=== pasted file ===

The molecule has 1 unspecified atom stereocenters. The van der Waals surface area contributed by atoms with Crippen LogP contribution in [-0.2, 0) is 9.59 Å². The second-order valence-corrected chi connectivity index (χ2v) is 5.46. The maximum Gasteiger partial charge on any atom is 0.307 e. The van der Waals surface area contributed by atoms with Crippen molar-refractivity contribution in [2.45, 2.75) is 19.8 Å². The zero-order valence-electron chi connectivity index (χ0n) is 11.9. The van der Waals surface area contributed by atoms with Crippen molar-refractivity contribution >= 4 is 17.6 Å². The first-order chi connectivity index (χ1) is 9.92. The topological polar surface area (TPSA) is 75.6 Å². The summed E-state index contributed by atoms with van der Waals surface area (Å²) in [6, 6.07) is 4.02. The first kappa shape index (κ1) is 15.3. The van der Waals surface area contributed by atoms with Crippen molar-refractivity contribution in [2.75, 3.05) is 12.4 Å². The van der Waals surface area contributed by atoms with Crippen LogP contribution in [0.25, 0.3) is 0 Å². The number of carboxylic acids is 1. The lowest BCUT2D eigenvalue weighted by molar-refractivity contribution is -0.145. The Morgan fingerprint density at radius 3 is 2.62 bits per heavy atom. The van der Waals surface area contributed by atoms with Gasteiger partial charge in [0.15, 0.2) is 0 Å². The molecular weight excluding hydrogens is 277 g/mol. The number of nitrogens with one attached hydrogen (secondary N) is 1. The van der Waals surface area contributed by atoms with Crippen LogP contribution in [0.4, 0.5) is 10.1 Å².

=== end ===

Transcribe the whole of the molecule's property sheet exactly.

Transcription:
The molecule has 1 unspecified atom stereocenters. The van der Waals surface area contributed by atoms with Crippen LogP contribution in [-0.2, 0) is 9.59 Å². The second-order valence-corrected chi connectivity index (χ2v) is 5.46. The maximum Gasteiger partial charge on any atom is 0.307 e. The van der Waals surface area contributed by atoms with Crippen molar-refractivity contribution in [2.45, 2.75) is 19.8 Å². The zero-order valence-electron chi connectivity index (χ0n) is 11.9. The van der Waals surface area contributed by atoms with Crippen molar-refractivity contribution >= 4 is 17.6 Å². The first-order chi connectivity index (χ1) is 9.92. The topological polar surface area (TPSA) is 75.6 Å². The summed E-state index contributed by atoms with van der Waals surface area (Å²) in [6, 6.07) is 4.02. The first kappa shape index (κ1) is 15.3. The van der Waals surface area contributed by atoms with Crippen molar-refractivity contribution in [2.75, 3.05) is 12.4 Å². The van der Waals surface area contributed by atoms with Crippen LogP contribution in [0.25, 0.3) is 0 Å². The number of carboxylic acids is 1. The lowest BCUT2D eigenvalue weighted by molar-refractivity contribution is -0.145. The Morgan fingerprint density at radius 3 is 2.62 bits per heavy atom. The van der Waals surface area contributed by atoms with Gasteiger partial charge in [0.15, 0.2) is 0 Å². The molecular weight excluding hydrogens is 277 g/mol. The number of nitrogens with one attached hydrogen (secondary N) is 1. The van der Waals surface area contributed by atoms with Crippen LogP contribution in [0.4, 0.5) is 10.1 Å².